Relief agencies from all over the world went to the Philippines after Haiyan hit, laying the foundation for rebuilding. One of the responders is an organization based here in Houston. Members of International Emergency and Development Aid, IEDA Relief, appeared on KUHF's Houston Matters to discuss the effects of the typhoon.
Michael Kahlenberg responded to other disasters like Hurricane Katrina in 2005, but he said he wasn't prepared for what he saw.
"It was an eye opening experience. You know if you look at it, we walk around and it's everywhere. It's up, it's down, it's to the left of us, to the right, the smells, the dust. You can't see it or feel it from television. You're reading about it, getting there is a completely different event."
Colleague Azmine Nimji says she arrived to find many people in need of help.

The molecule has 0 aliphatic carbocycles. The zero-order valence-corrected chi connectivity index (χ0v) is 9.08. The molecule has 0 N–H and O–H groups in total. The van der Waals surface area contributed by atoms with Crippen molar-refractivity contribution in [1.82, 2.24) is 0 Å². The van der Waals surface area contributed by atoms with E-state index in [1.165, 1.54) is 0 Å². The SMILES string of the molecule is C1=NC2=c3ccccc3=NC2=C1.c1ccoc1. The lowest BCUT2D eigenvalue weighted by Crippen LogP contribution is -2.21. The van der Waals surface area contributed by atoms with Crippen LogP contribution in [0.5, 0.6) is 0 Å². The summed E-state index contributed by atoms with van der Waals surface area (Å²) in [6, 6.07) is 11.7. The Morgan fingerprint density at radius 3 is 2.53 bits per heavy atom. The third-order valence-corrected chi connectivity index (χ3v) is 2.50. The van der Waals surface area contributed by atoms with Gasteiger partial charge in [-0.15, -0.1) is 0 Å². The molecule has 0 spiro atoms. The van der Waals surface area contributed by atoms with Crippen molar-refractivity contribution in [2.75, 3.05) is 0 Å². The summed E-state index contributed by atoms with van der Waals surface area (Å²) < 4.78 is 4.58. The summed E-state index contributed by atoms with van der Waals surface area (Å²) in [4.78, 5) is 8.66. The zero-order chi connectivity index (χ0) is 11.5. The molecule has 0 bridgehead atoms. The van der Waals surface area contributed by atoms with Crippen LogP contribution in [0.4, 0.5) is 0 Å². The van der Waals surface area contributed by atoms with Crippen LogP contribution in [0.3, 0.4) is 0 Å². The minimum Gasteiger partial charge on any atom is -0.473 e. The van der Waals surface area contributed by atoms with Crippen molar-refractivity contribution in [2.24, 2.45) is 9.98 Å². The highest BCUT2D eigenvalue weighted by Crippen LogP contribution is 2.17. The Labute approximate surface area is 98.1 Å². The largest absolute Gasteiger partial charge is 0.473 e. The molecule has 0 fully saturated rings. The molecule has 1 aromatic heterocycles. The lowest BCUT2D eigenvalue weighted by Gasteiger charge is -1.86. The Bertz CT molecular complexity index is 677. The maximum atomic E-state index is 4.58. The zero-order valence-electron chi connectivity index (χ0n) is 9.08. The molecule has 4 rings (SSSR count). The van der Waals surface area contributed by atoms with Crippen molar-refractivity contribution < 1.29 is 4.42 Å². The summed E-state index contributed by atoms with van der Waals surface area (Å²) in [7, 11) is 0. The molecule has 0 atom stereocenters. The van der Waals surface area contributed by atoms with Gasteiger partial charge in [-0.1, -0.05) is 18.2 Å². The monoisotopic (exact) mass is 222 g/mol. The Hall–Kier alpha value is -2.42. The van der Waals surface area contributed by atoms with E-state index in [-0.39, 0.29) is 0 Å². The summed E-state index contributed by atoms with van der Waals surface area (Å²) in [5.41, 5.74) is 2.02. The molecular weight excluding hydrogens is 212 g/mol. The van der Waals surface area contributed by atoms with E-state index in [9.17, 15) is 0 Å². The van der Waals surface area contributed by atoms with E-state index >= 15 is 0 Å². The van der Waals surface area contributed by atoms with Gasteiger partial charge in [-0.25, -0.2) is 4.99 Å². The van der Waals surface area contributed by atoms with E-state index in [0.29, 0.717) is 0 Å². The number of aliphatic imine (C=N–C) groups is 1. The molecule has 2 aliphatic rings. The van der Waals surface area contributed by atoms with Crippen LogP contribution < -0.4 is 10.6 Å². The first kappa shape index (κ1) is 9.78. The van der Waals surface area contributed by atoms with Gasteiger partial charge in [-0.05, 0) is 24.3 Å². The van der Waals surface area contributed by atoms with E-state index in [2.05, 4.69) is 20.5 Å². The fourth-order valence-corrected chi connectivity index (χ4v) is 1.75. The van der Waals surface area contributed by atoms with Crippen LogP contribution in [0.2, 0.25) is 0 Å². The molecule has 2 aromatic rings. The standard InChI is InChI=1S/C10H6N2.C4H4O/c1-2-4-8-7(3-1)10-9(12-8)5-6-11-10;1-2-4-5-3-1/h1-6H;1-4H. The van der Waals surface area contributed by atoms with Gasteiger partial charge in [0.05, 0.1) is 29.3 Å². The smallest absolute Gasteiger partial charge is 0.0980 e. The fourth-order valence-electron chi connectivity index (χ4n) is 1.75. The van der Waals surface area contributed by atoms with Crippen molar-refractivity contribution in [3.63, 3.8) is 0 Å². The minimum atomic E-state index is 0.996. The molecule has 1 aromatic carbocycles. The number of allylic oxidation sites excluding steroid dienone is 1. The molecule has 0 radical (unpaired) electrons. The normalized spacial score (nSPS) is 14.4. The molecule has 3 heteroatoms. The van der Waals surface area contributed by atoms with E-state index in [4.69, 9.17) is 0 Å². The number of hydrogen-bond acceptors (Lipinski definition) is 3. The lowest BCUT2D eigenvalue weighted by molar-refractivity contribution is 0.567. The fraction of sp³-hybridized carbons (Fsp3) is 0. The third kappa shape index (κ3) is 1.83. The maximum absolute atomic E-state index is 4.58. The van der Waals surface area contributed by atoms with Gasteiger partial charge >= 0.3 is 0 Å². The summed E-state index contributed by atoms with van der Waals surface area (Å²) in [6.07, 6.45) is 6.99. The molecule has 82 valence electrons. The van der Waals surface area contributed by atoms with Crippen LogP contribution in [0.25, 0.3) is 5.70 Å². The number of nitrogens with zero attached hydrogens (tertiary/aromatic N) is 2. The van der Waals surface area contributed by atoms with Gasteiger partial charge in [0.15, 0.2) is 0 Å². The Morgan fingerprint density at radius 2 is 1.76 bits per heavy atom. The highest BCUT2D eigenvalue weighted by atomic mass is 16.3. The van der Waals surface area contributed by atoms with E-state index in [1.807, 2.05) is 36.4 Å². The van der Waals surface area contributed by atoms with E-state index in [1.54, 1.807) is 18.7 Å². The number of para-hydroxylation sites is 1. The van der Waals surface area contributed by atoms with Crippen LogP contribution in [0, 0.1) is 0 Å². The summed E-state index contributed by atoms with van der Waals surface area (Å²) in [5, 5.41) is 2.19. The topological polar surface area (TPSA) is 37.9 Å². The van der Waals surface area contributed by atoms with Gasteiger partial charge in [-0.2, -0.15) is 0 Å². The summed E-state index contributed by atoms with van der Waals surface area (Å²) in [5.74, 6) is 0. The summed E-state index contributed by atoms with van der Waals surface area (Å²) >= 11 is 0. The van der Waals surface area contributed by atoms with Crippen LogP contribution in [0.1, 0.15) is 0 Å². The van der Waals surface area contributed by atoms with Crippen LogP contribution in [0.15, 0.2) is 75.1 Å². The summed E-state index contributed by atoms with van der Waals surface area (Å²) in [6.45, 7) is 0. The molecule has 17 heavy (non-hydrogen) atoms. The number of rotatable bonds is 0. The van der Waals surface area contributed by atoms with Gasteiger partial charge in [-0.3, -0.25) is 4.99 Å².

"They are very accustomed to being exposed to severe weather. But when it comes to decimating their livelihood, their actual home and having to relocate, whether it's temporary or for long term, having to find a new livelihood... For example, a fisherman has to learn to do something else now."
IEDA helps lay the foundation that helps victims recover as quickly as they can, but Nimji says that can be challenging.
"It is never going to be easy for any human being to face something like this. However, the moment you introduce education in schools, and teach the children to understand that this is something that they will have to build for — you're looking at an integrated approach to rebuilding and to recovery."
Officials say it will likely take years for the damaged nation to rebound.